The Wonders of Coconut Oil
From Hair Healer to Cooking Companion to Mind Mender, It Seems There’s No Obstacle Coconut Oil Can’t Conquer
Do a quick Internet search for the phrase “coconut oil” and your browser will come alive with testimonials advocating for this New Age super-fruit. Add “organic” to the mix, and there’s a serious possibility your server might crash from information overload.
All across the Internet, healthy-living junkies are going bonkers for this sweet, tropical oil — and their enthusiasm seems to be warranted.
In recent years, the potential medicinal value of coconut oil has sparked the interests of researchers worldwide. Today, physicians and nutritionists alike are paying attention, and many are encouraging their patients to seek out coconut oil’s healing properties for ailments ranging from acne to Alzheimer’s.
Dr. Jessica Yoon, a dermatologist at Dermatology Associates of Tallahassee, might just be one of coconut oil’s biggest fans. An avid consumer herself, she recommends that the majority of her patients integrate coconut oil into their daily skin care routine — and that goes for her own children, too.
“I want to keep people safe,” emphasized Yoon, a Harvard Medical School graduate. “I feel like all the lotions and soaps and all the junk out there with a ton of preservatives might be contributing to an increase in breast cancer, as well as other kinds of cancer. I want to get people away from that kind of stuff.”
For Yoon, the anti-microbial properties naturally found in coconut oil make it an ideal match for patients suffering from acne, eczema, rosacea or any other dermal conditions where fragile skin is prevalent. Thanks to its high levels of lauric acid — a naturally occurring substance also found in breast milk — coconut oil’s healing properties are pretty remarkable.
And unlike many other folklore remedies, there are tons of medical studies to prove it.
“They’ve especially studied eczema patients,” Yoon said. “There was one study where they looked at eczema patients who often carried a lot of staph on their skin. They had them use the coconut oil for eight weeks, and the staph was gone in all but one of them. And I believe there were 50 patients. That’s pretty cool. There were no drugs (used), no toxic chemicals — just soothing coconut oil.”
In an equally notable study conducted on mice, coconut oil was found to increase collagen levels during wound recovery, suggesting that it could potentially have a similar effect when it comes to the treatment of fine lines and wrinkles in humans.
Whether or not people are following the research, coconut oil’s popularity is certainly on the rise.
According to Dolly Fields, the Whole Body Team Leader at Tallahassee’s Whole Foods Market, organic coconut oil is one of the few items in the store sold on three separate aisles — Supplements, Beauty and Cooking Oils.
“It’s huge,” Fields marveled. “I would say it’s in the top five (items sold) on any day of the week.”
From gentle makeup remover to hair treatment mask, coconut oil’s beauty-boosting benefits are abundant. Advocates assure that supple, brighter skin is just the beginning of the health-giving gains that incorporating coconut oil can bring. Some even believe the benefits may include (when cooking or ingesting organic, virgin coconut oil) the possibility of improved cognitive abilities.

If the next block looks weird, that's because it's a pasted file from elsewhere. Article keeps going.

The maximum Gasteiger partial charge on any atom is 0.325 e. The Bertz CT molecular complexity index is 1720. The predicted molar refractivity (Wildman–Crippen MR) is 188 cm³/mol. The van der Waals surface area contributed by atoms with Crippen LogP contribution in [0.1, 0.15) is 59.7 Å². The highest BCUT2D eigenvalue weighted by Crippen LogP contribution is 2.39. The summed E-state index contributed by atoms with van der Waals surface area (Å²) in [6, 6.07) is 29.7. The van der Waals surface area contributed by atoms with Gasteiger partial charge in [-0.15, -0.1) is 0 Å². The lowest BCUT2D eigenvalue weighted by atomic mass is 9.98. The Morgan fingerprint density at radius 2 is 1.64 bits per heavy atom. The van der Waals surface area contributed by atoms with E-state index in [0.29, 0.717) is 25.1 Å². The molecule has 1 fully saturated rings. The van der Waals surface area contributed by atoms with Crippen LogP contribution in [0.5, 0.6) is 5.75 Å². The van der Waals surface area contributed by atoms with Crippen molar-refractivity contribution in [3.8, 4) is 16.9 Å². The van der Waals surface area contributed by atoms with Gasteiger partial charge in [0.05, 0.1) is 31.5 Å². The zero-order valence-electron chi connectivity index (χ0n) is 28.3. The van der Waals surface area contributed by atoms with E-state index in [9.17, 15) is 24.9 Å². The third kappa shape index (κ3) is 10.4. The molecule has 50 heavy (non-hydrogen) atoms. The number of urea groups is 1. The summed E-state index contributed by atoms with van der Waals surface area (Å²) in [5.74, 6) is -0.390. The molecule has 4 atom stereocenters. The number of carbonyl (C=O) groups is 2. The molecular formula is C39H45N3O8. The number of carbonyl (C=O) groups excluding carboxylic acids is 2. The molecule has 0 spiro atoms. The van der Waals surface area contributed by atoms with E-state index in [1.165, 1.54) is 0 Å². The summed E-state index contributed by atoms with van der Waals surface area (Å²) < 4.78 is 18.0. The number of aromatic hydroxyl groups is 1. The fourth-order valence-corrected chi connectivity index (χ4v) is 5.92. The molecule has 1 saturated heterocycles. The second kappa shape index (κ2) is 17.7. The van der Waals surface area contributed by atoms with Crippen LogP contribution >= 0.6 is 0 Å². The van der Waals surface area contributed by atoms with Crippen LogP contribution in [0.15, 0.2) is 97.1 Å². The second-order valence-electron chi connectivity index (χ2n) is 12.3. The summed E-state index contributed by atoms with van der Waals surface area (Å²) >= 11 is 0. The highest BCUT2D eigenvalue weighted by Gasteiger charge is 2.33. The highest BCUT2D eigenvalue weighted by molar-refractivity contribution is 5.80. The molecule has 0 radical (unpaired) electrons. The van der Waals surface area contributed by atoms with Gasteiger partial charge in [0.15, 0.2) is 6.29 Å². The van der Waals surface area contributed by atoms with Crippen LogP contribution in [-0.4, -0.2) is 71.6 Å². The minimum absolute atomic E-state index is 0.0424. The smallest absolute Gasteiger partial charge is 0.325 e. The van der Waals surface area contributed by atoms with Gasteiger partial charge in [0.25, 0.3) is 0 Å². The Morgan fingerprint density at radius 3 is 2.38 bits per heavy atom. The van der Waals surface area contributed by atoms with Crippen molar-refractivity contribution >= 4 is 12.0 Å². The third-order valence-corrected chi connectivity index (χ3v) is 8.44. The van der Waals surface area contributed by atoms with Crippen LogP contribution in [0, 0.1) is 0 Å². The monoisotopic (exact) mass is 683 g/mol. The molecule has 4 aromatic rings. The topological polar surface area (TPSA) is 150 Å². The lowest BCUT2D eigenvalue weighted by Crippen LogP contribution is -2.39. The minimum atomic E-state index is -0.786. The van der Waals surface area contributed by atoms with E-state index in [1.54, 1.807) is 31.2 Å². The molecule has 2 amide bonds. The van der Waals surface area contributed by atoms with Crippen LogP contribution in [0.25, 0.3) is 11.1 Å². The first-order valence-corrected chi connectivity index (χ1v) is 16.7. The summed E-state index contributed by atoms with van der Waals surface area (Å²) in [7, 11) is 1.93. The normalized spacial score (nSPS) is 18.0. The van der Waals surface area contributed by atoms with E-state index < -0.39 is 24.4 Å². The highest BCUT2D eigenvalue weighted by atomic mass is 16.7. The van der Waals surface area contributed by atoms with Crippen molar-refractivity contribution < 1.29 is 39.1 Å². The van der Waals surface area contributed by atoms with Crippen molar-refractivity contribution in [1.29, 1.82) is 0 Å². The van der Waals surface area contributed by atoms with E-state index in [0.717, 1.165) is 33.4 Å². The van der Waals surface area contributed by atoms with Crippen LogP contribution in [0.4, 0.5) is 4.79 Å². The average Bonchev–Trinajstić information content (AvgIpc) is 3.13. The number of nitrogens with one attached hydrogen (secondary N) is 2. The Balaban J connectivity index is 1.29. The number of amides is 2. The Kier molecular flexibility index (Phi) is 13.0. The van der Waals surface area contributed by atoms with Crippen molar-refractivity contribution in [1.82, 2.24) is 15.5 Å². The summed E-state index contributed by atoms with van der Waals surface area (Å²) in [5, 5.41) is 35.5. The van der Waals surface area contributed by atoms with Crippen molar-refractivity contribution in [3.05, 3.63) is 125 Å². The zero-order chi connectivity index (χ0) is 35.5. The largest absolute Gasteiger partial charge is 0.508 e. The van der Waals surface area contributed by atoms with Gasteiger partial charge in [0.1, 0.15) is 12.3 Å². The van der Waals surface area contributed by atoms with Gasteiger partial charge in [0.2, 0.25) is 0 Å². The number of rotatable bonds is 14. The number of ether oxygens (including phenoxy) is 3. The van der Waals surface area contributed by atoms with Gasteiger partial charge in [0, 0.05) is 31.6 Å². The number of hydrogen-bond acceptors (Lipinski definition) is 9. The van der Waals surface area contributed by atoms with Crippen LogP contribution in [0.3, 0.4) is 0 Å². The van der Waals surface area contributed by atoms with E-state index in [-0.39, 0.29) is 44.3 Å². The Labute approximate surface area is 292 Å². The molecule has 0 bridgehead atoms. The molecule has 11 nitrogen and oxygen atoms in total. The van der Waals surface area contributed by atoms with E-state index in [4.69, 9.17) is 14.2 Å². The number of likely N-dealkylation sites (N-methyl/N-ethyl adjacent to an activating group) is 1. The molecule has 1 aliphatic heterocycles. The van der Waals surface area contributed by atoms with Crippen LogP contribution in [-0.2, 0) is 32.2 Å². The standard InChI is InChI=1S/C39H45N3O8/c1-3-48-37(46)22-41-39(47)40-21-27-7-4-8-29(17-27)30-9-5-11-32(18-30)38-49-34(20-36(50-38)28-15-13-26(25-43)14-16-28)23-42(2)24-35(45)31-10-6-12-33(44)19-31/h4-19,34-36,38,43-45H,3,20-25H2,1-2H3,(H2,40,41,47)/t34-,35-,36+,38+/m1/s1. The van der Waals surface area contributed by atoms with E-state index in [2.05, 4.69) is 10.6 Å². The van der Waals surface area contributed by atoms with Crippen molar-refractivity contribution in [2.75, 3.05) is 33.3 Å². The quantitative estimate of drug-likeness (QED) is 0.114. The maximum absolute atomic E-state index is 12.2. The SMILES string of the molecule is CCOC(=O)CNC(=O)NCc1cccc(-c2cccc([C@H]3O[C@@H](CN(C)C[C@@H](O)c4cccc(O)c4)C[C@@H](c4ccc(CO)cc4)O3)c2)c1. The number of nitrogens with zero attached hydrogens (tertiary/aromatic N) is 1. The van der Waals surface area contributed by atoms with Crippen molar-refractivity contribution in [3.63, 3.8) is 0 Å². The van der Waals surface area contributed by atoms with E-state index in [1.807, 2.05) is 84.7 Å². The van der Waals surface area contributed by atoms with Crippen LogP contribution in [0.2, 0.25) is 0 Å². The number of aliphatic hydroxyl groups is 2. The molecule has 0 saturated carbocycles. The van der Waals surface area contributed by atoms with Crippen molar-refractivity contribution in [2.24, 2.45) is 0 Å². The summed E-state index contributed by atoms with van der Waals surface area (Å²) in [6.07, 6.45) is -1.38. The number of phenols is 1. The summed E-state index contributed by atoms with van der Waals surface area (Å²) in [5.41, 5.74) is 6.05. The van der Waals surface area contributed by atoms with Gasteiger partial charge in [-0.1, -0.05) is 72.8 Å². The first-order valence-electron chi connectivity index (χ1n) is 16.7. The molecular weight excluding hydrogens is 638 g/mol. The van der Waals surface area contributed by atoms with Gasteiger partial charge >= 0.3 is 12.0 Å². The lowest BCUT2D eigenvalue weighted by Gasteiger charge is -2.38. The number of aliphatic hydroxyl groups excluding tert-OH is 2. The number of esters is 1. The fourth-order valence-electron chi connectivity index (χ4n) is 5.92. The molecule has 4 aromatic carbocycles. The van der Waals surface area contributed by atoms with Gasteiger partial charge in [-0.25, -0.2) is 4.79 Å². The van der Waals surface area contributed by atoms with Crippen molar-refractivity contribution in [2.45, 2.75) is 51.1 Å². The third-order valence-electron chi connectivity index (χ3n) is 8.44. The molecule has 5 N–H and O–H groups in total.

Deborah Merwin, a Florida-licensed nutritionist and the director of Wellness at the Feeling Good Health Food Store in Destin, warmed to the notion of organic coconut oil being an underappreciated warrior against dementia and Alzheimer’s disease when an enthusiastic customer cited the writings of Dr. Mary Newport, a neonatologist in the Tampa Bay area whose husband was diagnosed with Alzheimer’s in the mid-2000s.
“The customer who knew I was selling the oil basically as a cooking oil, or in my beauty section as a body lotion, wanted me to know that she had personally had two members of her family that had been diagnosed by medical professionals with having what she called ‘full-blown Alzheimer’s’ where they were gone, they were no longer cognitive at all,” Merwin recalled. “By using the coconut oil, based on Dr. Mary Newport’s recommendation, they had recovered. They were now living full lives again.”
Merwin has passed on Newport’s literature to many of her clients — a number of whom have returned with impressive tales of recovery all their own.
Newport’s theory is based on the medium-chain triglycerides (or MCTs) that give coconut oil its “fatty” composition. When consumed, they’re converted into ketones and utilized by the brain as an alternative fuel to glucose. Originally hypothesized in 2008, Newport’s take on coconut oil took a few years to gain traction within the medical community. By spring 2013, research regarding the power of coconut oil on the brain began at the University of South Florida’s Byrd Alzheimer’s Institute.
It will be years before any quantitative data is released. But for less than a dollar an ounce, if the only drawback to making the coconut-oil cooking switch is consciously swapping new calories for old ones, there may be no time like the present.
An easy substitute for olive oil and butter, coconut oil is ideal for sautéing meats, mixing a tad into a batch of oatmeal, drizzling a tablespoon into a green smoothie or even spreading across a hearty slice of whole grain toast.
“There are a lot of ways to ingest it,” Merwin said. “I use it very regularly.”